Welcome to European Tribune. It's gone a bit quiet around here these days, but it's still going.
As to your second bullet, I would hazard the guess (and a guess is all it can be without access to the raw data) that severance payments and employer-paid unemployment insurance do not count as social transfers, whereas government-paid unemployment subsidies do. That would take something on the order of five percentage points off the noted difference.

And the incomes that go into the poverty calculation, are they before or after tax? Are all taxes taken into account if the latter? Are employer-paid benefits (health care, etc.) included? If so, are the equivalent publicly funded parts of the Nordic social infrastructure given similar treatment?

In general, I suspect that the pre-redistribution figures say very little about economies like the Nordic ones and are insanely sensitive to the operative definition of "redistribution." It is in many cases very nearly impossible to tell where the government ends and the rest of society begins, making the distinction between income distribution and income redistribution rather unclear.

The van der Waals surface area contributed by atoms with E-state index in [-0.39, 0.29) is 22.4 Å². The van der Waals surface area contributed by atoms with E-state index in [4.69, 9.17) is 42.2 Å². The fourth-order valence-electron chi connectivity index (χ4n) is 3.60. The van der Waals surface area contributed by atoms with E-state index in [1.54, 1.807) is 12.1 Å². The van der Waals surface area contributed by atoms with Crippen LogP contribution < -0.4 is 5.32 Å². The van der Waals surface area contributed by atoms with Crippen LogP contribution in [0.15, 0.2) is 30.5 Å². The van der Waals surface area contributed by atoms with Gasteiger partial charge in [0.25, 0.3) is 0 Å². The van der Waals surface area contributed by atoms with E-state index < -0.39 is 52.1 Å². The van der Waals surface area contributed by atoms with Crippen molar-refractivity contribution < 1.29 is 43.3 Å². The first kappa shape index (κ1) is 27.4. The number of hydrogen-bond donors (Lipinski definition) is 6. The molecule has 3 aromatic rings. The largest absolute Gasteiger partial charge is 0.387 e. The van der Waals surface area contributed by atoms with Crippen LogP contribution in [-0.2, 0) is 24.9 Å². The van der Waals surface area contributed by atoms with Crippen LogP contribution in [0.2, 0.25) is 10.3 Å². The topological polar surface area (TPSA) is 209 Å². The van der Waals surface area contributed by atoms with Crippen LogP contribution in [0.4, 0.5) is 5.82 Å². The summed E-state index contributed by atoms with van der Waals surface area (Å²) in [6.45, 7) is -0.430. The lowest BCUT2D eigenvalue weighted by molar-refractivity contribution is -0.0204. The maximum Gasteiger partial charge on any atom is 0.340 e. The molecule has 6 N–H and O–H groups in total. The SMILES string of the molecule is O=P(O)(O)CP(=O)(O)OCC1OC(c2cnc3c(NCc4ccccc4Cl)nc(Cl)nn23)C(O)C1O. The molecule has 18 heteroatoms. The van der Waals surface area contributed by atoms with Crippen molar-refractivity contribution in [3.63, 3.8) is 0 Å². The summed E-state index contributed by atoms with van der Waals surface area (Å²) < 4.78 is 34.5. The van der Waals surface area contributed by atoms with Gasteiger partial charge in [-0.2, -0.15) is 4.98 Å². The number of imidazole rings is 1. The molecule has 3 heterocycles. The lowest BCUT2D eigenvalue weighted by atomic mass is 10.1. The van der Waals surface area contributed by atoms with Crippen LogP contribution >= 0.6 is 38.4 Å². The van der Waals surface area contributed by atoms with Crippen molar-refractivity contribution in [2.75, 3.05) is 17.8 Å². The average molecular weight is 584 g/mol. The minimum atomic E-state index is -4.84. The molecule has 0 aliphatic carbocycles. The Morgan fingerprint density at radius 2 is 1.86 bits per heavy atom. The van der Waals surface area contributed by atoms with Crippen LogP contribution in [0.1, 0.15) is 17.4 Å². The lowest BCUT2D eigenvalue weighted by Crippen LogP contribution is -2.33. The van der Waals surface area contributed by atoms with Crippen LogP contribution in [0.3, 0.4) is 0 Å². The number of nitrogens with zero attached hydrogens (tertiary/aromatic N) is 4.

For instance, the partly labour-union-managed unemployment insurances handle something on the order of 5 % of GDP - better than 80 % of which comes directly from general revenue, making them one of the largest single items on the finance bills. Are they public or private? Are they "redistribution" or "insurance?" I don't know. Does it matter? Not a whit.

- Jake

Friends come and go. Enemies accumulate.

by JakeS (JangoSierra 'at' gmail 'dot' com) on Tue May 20th, 2008 at 06:53:39 AM EST
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